Amman, Jordan David Rosenberg – The surprise invitations extended to Jordan and Morocco to join the Gulf Cooperation Council (GCC) hold out the promise of economic gains to its two candidate members and security benefits for the group’s current members. But an expanded GCC also risks undermining reform and exacerbating tensions in the Middle East, analysts warned.
Relatively poor and facing high unemployment and yawning budget deficits, Jordan and Morocco could benefit from concessional prices for oil and gas, better access for their citizens to work in the Gulf and financial assistance. An expanded GCC would enhance the role of Saudi Arabia, by far the biggest GCC state, as it takes a more assertive political stance.
“Jordan needs the Gulf and the Gulf needs the Jordanians,” Walid Alkhatib, who works at the University of Jordan’s Center for Strategic Studies, told The Media Line. “We need them because we are in a critical economic situation. …The only way we can sustain our economy is through the Gulf.”
The Arab Spring has so far posed no immediate threat to the region’s monarchies, but Saudi Arabia fears the turmoil has emboldened Iran in its long-standing bid to achieve dominance in the Gulf and has forced the region’s monarchies to boost subsidies, create jobs and makes some gestures towards democracy.
Like the six Gulf states that currently comprise the GCC, the two prospective members are both pro-Western, Sunni Muslim monarchies and are feeling the pressure of the Arab Spring to undertake reforms. But the similarities end there. Jordan, some 750 miles from the Gulf, has a per capita gross domestic product of $5,300 while Morocco’s, some 3,100 miles distant, is $4,900. By comparison, Saudi Arabia GDP per capita was $24,200 in 2010.
Enriched by climbing oil prices, the Gulf monarchies have been able to respond with generous aid programs for their already wealthy populations – Saudi Arabia alone has committed to spending $125 billion – but in Jordan and Morocco, kings have had to increase deficit spending to cover the cost of handouts and include political reforms to sweeten the pot. Meantime, their economies are suffering under the weight of slow growth and higher global prices for food and energy.
In Morocco, the Institute for International Finance (IIF) estimates the government’s budget deficit will widen to 5.3 percent of GDP this year as economic growth slows. King Mohammed VI has promised constitutional changes by June and Morocco promised to inject $2 billion in subsidies to soften price hikes for staple goods.
In Jordan, economic growth will slump to 2.8 percent as its budget deficit swells to 6.77 percent of GDP. Jordan’s woes have been compounded by repeated interruptions in the pipeline delivering Egyptian natural gas, which has forced it to ration electricity and increase its import bill.
Faced with unrest in two of its member states, the GCC in March agreed to provide Oman and Bahrain $10 billion each over a decade to help meet protesters’ demands for higher living standards. Morocco and Jordan may be looking for similar assistance. But they would also benefit from discounted energy prices from GCC members and, in Jordan’s case, easier access for its citizens to work in the Gulf, who can now only stay in GCC countries if they have an employer sponsoring them.
“If they give us oil and gas cheaper prices than the market price then that would help our economy,” Alkhatib of the Center for Strategic Studies said. The IIF predicts that Jordan’s current account deficits will more than double to 9 percent of GDP this year.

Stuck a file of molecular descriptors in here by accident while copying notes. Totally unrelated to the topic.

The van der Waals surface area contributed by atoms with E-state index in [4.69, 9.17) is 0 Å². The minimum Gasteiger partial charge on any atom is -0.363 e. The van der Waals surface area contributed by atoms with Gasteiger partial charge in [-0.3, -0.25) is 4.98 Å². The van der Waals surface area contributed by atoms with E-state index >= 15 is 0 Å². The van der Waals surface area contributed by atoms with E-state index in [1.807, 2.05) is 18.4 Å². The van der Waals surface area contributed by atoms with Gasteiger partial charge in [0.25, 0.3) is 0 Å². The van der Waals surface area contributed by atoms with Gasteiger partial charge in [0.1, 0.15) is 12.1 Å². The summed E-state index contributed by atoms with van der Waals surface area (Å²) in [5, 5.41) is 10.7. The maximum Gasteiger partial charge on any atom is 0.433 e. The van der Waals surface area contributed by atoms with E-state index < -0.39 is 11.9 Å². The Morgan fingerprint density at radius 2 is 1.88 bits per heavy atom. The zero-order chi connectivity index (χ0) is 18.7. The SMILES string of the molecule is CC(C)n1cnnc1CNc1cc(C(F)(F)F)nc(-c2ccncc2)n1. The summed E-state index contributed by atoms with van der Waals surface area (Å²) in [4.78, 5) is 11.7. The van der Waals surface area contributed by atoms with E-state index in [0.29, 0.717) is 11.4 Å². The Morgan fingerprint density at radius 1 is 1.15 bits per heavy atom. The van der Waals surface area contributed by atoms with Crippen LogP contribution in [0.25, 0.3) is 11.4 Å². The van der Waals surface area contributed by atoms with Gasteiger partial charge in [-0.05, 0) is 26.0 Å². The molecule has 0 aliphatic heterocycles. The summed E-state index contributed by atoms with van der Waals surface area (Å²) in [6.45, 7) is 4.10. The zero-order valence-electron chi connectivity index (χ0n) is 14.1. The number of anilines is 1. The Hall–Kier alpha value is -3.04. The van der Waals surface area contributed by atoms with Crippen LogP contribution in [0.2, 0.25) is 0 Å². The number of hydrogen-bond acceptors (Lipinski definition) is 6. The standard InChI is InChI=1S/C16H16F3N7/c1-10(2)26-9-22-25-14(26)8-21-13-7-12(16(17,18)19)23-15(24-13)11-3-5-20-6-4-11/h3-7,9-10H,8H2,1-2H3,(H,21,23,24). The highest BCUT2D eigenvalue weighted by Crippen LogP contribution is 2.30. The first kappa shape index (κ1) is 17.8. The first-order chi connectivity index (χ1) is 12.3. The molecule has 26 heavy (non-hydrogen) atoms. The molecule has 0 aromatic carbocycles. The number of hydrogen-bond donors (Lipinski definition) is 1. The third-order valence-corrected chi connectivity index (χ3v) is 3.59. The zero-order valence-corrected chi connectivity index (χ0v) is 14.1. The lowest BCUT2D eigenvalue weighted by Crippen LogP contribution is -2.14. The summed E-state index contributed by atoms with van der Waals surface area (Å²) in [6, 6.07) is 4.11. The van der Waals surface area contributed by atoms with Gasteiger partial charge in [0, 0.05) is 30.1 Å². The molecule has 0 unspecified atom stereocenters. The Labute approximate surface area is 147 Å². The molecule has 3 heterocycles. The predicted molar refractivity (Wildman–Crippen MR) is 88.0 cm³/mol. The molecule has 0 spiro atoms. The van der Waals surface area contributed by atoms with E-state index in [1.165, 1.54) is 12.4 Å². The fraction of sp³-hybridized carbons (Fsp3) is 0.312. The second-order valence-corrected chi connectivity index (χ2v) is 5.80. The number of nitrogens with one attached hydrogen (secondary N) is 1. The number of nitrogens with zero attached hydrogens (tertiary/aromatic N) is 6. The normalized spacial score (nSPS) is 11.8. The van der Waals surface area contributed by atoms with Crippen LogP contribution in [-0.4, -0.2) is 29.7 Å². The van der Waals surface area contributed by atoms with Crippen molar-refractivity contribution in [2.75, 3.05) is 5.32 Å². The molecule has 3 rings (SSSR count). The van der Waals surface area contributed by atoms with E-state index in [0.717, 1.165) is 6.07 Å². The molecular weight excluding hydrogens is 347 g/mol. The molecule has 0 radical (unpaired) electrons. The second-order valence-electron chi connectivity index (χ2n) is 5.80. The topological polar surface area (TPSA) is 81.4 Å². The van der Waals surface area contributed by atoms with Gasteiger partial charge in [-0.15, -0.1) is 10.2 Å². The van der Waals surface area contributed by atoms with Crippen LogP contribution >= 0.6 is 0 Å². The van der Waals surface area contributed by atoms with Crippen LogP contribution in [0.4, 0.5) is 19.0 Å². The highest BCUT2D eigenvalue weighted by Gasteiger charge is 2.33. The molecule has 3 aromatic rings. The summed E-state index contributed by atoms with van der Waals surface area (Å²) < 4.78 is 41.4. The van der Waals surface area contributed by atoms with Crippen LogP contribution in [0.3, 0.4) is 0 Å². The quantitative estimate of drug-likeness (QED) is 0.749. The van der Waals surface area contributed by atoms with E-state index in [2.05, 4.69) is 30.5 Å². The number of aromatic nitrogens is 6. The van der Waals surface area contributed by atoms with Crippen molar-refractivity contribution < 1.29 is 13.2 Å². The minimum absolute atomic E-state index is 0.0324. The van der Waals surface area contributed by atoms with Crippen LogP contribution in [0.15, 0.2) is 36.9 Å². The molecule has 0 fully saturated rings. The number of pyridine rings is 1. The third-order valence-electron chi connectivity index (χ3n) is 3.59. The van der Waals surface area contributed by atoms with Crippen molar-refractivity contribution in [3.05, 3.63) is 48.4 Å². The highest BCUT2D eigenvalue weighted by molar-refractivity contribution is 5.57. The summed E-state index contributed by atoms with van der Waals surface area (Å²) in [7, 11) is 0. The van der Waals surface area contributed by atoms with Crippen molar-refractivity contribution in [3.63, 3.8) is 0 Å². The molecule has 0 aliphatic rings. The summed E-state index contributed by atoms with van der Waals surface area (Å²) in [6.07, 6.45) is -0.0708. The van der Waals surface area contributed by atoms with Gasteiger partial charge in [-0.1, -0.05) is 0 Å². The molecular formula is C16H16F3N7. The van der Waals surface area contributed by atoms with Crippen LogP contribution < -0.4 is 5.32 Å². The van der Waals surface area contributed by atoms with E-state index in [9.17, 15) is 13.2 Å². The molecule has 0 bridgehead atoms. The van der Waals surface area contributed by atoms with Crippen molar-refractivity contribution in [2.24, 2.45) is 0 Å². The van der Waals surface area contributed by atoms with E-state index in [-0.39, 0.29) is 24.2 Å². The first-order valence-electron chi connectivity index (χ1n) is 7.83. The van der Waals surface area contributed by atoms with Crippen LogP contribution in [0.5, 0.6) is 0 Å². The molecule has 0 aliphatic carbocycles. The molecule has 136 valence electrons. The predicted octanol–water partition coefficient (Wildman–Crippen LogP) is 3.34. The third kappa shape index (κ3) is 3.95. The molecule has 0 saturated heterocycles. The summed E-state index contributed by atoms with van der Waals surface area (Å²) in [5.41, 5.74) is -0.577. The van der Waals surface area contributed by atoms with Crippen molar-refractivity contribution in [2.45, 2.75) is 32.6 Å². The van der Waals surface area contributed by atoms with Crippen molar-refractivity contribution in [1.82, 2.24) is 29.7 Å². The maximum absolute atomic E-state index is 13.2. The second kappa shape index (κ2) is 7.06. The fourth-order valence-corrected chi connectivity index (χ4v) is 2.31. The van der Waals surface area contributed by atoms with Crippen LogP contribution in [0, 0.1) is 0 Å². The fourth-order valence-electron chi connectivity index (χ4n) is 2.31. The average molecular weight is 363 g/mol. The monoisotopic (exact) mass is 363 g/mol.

For the GCC countries, Jordan and Morocco add to the clout of Saudi Arabia, which has been taking a more assertive role in the Middle East amid concerns that the U.S. is unprepared or unwilling to act as a regional power and Egypt has become preoccupied with domestic instability. Saudi troops were called into fellow GCC member Bahrain in March to put down unrest that threatened the local monarch and the GCC has played the leading role in mediating between Yemen’s leader and rebels.
But analysts warned of a downside to the agreement as well.
Subsidies and more jobs in the Gulf might alleviate pressure on Jordan and Morocco’s government to undertake reforms. Indeed, Marc Lynch, writing in on-line journal Foreign Policy on Wednesday, said reversing the reform drive might be a condition for GCC membership as Gulf monarchs try to solidify the region’s royal institutions.
“The real point here would seem to be a promise of GCC, or more specifically Saudi, assistance to those non-Gulf monarchies in order to prevent them from going too far in meeting popular demands for reform. Such a Sunni King’s Club would be a counter-revolutionary institution,” he wrote.
Lynch warned that the GCC alliance threatens to exacerbate tensions not only with Iran but with Egypt, which is being excluded from a growing pro-Western alliance just as it is still casting about for a new foreign policy stance in the post-Mubarak era.
Economically, too, the expanded GCC has drawbacks as well, both for the veteran GCC members as well as the prospective new ones, analysts said.
An influx of Jordanians and Moroccans could flood the GCC labor markets at the expense of locals at a time when the governments of the region are trying to encourage domestic employment. Jordanians tend to fill the kind of skilled jobs, as engineers, business executives, teachers and nurses, that GCC governments want their nationals to take.
“I don’t see a lot of economic benefits for the GCC especially as Jordan and Morocco have plenty of cheap labor, which will freely move around. What will happen to Saudization and Omanization and Bahrainization?” asked John Sfakianakis, chief economist at Banque Saudi Fransi, in an interview with Arab News on Thursday.